What is special about Alpen Ridge and why get your puppy here?
Alpen Ridge has had Australian Labradoodles since 2003 and has been a constant member of Australian Labradoodle Breed Associations in good standing the entire time, which includes the Breeder's Code of Ethics.
Alpen Ridge has always been based on a guardian program where the breeding dogs live with families not in kennels or overcrowded situations. This allows them to be the companions they were bred to be and have their life long families. Also, the puppies are born in my home. They receive lots of socialization and handling including with children. The puppies get to remain with their mothers until approximately 6 weeks of age which allows them the crucial development and learning that a mother gives her puppies especially between 4 - 6 weeks of age. Alpen Ridge is not into mass production of puppies. My focus is quality puppies that are reared in a home environment. You become part of the Alpen Ridge Family, not just a customer.Researching for your Labradoodle:
Chances are, in your research, you'll come across terms like "Multi-Gen" (Labradoodle and Australian Labradoodle), "Early-Gen" or "F1" (Labradoodle Origin) and "Back Cross" or "F1B". Here are some helpful tips to understand what a breeder means when they are using these phrases.
The original multi-gen Australian Labradoodle, which is the original Labradoodle, has a foundation stock including 6 different parent breeds. These dogs were developed in Australian, and hence the "Australian" in the name of the dogs. The verified parent breeds by the ALA (Australian Labradoodle Association, Inc.) are: poodle (all three sizes), Labrador retriever, Irish water spaniel, curly coat retriever, American cocker spaniel and the English cocker spaniel. This was a breed that was developed with goals in mind for a low shedding service dog, not a designer dog.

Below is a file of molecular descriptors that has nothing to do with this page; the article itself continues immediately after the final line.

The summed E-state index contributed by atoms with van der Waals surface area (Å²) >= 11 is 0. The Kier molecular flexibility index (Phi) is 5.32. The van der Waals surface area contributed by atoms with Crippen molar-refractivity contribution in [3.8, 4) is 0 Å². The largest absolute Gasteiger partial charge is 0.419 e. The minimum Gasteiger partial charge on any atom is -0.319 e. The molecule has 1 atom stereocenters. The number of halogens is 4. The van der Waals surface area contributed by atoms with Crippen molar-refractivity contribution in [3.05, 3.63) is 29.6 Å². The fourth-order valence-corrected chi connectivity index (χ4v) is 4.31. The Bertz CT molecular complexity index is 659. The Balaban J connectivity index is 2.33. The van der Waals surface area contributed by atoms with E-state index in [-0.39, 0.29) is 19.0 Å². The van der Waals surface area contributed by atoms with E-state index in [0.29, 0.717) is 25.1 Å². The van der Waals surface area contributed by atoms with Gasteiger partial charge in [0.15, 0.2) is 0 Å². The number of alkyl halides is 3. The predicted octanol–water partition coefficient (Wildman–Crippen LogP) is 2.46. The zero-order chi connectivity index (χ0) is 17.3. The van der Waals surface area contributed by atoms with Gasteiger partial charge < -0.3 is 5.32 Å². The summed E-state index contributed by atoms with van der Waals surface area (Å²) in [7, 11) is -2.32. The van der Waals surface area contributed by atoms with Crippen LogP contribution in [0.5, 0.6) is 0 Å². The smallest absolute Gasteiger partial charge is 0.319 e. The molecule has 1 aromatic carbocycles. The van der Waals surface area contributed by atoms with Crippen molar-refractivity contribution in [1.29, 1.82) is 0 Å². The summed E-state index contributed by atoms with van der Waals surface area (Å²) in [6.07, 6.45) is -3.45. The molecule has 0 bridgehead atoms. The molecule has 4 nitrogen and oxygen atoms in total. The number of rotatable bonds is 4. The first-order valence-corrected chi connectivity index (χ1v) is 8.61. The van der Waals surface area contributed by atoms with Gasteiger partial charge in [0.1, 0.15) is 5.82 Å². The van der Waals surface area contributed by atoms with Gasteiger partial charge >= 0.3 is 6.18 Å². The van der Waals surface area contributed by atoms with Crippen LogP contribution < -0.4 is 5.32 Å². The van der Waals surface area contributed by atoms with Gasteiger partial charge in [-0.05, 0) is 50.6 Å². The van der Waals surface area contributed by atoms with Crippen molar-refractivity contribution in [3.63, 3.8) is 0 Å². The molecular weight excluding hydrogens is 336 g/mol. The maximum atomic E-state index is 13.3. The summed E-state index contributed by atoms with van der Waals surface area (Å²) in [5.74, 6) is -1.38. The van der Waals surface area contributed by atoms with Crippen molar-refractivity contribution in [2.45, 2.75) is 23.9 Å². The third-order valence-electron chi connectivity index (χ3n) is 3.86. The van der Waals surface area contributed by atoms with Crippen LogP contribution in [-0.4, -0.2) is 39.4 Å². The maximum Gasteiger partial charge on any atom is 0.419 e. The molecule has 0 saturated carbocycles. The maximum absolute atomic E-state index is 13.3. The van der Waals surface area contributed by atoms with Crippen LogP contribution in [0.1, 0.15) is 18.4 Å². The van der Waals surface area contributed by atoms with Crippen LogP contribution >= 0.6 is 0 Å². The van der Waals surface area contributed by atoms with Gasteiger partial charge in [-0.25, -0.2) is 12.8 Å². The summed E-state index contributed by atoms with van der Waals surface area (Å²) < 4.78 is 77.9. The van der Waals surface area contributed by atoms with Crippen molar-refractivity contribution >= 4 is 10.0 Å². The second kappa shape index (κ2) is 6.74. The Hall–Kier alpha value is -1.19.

The multi-gen Labradoodle has only poodle and lab in its heritage. It does not include the other parent breeds that were originally used by the creators of the breed. These have been primarily developed later in the U.S. and do not carry the Australian lines.
The early-gen F1 (Labradoodle origin) is a dog from a labrador/poodle mating that has not had the multiple generations of Labradoodle mated with another Labradoodle nor the addition of Australian Labradoodle foundation stock or multiple parent breeds. These dogs tend to shed their coat since they are more closely related to the Labrador and often have a wire hair or feathered look to them.
The "Back Cross" or "F1B" is a dog from an F1 (see above) mated back to a poodle usually for coat correction. These dogs have not had the multiple generations of Labradoodle mated with another Labradoodle nor the addition of Australian Labradoodle foundation stock or multiple parent breeds. They are often developed to bring new bloodlines into the breed and bred into the mulit-gen lines.
When you reserve an Australian Labradoodle from Alpen Ridge , you get the highest quality pup. Alpen Ridge breeding dogs also have some imported lines.
About Alpen Ridge
C. Sue Broady owns and runs Alpen Ridge Australian Labradoodles, being careful to do what we can to make sure the breed is preserved. For us, it's as much about the happiness and health of the dogs as it is about matching families with the perfect Australian Labradoodle.
I was raised on a horse ranch being responsible for all breeding, record keeping and showing. I won several high point awards during my horse show career. This gave me a great base for recognizing desired conformation. I also took a genetics class in university which gave me a good foundation for understanding recessive and dominant genetics.
After getting married, I had Rottweilers from German lines. We showed once and won the class, but with small children and our business to manage, I decided showing was going to take more time than I wanted to take from my young family. I had Rottweilers for 17 years. After my last Rottie died at age 14, I wanted to get away from the shedding, but still have the intelligence. The Standard poodle I had was great and very tolerant of children. But there wasn't that "oh boy grandkids are here" attitude. I also wanted a dog that would have therapy potential.
In 2002 while in South Australia, I met my first Australian Labradoodle, Rutland's Chalani. I was so impressed with this dog, that I knew I had found my breed. My first Australian Labradoodle was a daughter of Chalani. I later was able to get 3 granddaughters and others since then.